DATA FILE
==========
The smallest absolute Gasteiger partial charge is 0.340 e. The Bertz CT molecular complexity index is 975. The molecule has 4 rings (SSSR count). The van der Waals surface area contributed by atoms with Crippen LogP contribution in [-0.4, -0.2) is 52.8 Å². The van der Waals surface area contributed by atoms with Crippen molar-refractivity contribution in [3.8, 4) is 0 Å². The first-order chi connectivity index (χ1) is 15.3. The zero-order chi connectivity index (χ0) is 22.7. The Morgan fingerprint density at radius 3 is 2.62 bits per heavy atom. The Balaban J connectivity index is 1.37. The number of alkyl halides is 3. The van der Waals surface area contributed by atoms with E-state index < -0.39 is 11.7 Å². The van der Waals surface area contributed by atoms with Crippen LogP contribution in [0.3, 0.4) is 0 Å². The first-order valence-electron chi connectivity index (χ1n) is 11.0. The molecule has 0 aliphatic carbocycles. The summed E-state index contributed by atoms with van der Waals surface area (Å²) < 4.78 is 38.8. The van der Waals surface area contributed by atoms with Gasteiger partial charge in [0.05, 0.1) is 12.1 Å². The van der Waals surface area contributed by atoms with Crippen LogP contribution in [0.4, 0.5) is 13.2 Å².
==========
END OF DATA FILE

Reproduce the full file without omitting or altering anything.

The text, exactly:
The smallest absolute Gasteiger partial charge is 0.340 e. The Bertz CT molecular complexity index is 975. The molecule has 4 rings (SSSR count). The van der Waals surface area contributed by atoms with Crippen LogP contribution in [-0.4, -0.2) is 52.8 Å². The van der Waals surface area contributed by atoms with Crippen molar-refractivity contribution in [3.8, 4) is 0 Å². The first-order chi connectivity index (χ1) is 15.3. The zero-order chi connectivity index (χ0) is 22.7. The Morgan fingerprint density at radius 3 is 2.62 bits per heavy atom. The Balaban J connectivity index is 1.37. The number of alkyl halides is 3. The van der Waals surface area contributed by atoms with E-state index < -0.39 is 11.7 Å². The van der Waals surface area contributed by atoms with Crippen LogP contribution in [0.3, 0.4) is 0 Å². The first-order valence-electron chi connectivity index (χ1n) is 11.0. The molecule has 0 aliphatic carbocycles. The summed E-state index contributed by atoms with van der Waals surface area (Å²) < 4.78 is 38.8. The van der Waals surface area contributed by atoms with Gasteiger partial charge in [0.05, 0.1) is 12.1 Å². The van der Waals surface area contributed by atoms with Crippen LogP contribution in [0.4, 0.5) is 13.2 Å².